International Telecommunications Union
- - Net Freedom
- Middle East & Russia
- - Iraq
- Fed Activity
- Int'l Cybercrime Treaty
- US Int'l Telecom Advisory Committee
"The International Telecommunication Union, previously the International Telegraph Union, is the specialized agency of the United Nations which is responsible for information and communication technologies. ITU coordinates the shared global use of the radio spectrum, promotes international cooperation in assigning satellite orbits, works to improve telecommunication infrastructure in the developing world and establishes worldwide standards. ITU also organizes worldwide and regional exhibitions and forums, such as ITU TELECOM WORLD, bringing together representatives of government and the telecommunications and ICT industry to exchange ideas, knowledge and technology. The ITU is active in areas including broadband Internet, latest-generation wireless technologies, aeronautical and maritime navigation, radio astronomy, satellite-based meteorology, convergence in fixed-mobile phone, Internet access, data, voice, TV broadcasting, and next-generation networks. ITU is based in Geneva, Switzerland, is a member of the United Nations Development Group and its membership includes 193 Member States and around 700 Sector Members and Associates". - Wikipedia
ITU work is treaty based (and in terms of the USA must be ratified by the US Senate).
International Telecommunications Regulations enacted 1988 (ITRs) .
Art. 9: Interconnection of information services.
See WTO agreement on Internet Interconnection
World Conference International Telecommunications (WCIT) December 2012 Dubai
Is the ITU looking to expand its authority over the Internet (or ICTs) in the areas of
- Internet Governance
- Internet number assignment (RIR)
- Domain Name System
- Backbone Interconnection (see also Internet eXchange Points IXP)
European Network Telecommunications Organization (ETNO) Proposal ITRs (Sending Party Pays for Internet Interconnection)
- Proposal (version posted to Wikileaks) of the European Telecommunications Network Operators' Association
- Art. 2
For the purpose of these Regulations, the following definitions shall apply. These terms and definitions do not, however, necessarily apply for other purposes.
2.11 IP interconnection: IP interconnection refers to technical and business solutions and rules to ensure the delivery of IP traffic through different networks.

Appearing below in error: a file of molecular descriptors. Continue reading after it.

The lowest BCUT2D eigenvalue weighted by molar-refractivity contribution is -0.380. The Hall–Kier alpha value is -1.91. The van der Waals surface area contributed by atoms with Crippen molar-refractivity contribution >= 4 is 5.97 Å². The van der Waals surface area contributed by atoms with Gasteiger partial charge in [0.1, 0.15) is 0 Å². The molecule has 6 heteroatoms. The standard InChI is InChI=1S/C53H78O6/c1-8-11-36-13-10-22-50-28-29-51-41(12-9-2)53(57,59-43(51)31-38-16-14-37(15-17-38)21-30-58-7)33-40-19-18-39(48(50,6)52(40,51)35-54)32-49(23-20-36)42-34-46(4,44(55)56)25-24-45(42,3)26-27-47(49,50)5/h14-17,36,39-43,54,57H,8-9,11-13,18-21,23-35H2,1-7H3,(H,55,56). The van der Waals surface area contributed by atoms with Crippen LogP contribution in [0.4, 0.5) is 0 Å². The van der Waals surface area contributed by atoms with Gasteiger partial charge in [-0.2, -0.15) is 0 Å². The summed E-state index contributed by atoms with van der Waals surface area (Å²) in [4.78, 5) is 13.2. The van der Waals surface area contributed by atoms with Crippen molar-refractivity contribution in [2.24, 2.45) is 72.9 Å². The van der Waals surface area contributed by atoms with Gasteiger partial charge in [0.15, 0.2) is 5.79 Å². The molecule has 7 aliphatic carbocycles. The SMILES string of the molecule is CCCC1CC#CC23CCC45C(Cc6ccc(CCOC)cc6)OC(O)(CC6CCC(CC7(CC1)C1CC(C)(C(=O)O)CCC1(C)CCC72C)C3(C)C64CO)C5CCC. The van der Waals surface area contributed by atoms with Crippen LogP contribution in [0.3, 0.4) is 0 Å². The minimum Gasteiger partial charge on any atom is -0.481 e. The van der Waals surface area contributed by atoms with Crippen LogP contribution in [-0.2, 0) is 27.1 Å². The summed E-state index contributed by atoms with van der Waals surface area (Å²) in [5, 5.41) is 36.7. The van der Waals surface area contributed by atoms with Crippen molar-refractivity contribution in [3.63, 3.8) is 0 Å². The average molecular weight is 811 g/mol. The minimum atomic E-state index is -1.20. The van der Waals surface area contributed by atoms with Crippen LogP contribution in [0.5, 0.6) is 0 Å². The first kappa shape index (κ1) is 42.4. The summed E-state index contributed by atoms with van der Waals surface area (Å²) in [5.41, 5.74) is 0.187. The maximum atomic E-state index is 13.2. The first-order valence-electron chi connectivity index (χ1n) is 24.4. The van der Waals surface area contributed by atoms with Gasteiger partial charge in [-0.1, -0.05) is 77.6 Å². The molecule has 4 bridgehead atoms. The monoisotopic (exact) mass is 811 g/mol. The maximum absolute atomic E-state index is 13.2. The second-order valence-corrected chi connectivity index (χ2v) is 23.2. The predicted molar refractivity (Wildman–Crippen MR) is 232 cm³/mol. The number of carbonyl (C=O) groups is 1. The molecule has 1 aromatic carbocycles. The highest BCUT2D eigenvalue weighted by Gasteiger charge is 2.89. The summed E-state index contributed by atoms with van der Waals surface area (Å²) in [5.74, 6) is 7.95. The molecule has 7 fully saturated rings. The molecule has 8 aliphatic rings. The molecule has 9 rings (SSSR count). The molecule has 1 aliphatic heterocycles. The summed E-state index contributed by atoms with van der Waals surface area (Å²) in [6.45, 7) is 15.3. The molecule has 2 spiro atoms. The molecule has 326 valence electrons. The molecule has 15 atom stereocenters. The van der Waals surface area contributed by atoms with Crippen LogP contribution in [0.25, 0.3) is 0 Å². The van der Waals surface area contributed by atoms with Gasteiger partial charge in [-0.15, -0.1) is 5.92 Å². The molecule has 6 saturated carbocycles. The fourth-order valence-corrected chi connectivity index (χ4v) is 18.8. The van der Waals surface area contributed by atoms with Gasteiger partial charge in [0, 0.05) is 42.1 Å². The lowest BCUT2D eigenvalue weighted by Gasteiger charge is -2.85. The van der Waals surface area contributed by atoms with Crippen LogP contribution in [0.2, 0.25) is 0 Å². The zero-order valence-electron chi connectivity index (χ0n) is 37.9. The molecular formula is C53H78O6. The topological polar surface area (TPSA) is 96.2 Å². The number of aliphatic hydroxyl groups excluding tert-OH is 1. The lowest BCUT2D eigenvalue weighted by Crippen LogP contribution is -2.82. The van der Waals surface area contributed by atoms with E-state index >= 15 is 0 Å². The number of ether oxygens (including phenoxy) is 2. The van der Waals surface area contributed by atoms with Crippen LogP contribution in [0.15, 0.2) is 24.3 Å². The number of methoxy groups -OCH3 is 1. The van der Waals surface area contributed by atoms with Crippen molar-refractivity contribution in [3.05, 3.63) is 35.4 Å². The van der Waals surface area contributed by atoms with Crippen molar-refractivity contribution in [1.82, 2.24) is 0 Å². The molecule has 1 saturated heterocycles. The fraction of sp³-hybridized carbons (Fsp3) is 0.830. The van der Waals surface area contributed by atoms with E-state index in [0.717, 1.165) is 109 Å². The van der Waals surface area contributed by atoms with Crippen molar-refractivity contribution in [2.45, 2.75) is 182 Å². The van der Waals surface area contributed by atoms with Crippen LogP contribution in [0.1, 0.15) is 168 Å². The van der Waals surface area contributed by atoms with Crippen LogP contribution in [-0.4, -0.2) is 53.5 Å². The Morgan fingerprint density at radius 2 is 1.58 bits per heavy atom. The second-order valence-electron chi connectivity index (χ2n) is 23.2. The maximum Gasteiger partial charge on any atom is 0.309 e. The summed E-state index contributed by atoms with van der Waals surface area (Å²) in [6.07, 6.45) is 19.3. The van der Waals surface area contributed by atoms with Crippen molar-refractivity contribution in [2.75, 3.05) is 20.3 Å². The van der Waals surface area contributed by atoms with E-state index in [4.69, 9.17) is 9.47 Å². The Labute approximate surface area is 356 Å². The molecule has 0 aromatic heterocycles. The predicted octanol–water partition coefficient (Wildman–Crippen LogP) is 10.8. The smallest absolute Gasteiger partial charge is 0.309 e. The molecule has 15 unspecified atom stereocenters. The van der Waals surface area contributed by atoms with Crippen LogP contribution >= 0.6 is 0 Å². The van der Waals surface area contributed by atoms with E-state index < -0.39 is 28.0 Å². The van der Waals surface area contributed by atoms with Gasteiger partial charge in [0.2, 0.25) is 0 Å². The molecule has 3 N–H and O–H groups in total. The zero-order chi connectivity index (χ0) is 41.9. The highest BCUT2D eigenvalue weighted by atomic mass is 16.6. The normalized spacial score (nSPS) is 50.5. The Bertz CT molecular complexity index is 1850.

2.12 End to end quality of service delivery and best effort delivery:
- End to End quality of service delivery refers to the delivery of PDU (Packet Data Unit) with predefined end-
to-end performance objectives.
- Best-effort delivery refers delivery to of a PDU without predefined performance targets.
3.1. Members States shall ensure that Operating Agencies cooperate in the establishment, operation and maintenance of the international network to provide satisfactory quality of service. Member States shall facilitate the development of international IP interconnections providing both best effort delivery and end to end quality of service delivery.
3.2 Operating Agencies shall endeavour to provide sufficient telecommunications facilities to meet requirements of and demand for international telecommunication services. For this purpose, and to ensure an adequate return on investment in high bandwidth infrastructures, operating agencies shall negotiate commercial agreements to achieve a sustainable system of fair compensation for telecommunications services and, where appropriate, respecting the principle of sending party network pays.
International Telecommunication Services
4.4 Operating Agencies shall cooperate in the development of international IP interconnections providing both, best effort delivery and end to end quality of service delivery. Best effort delivery should continue to form the basis of international IP traffic exchange. Nothing shall preclude commercial agreements with differentiated quality of service delivery to develop.
- A Giant Step Backward or the Way Forward An Analysis of some Proposals before WCIT Rohan Samarajiva| Chair and CEO, LIRNEasia| September 2012 ("ETNO wants the ITU to designate Internet content providers as “call originators” and subject them to a “sending party network pays” rule that would allow telecommunications operators to charge them rates they believe are commensurate with the bandwidth their content consumes.")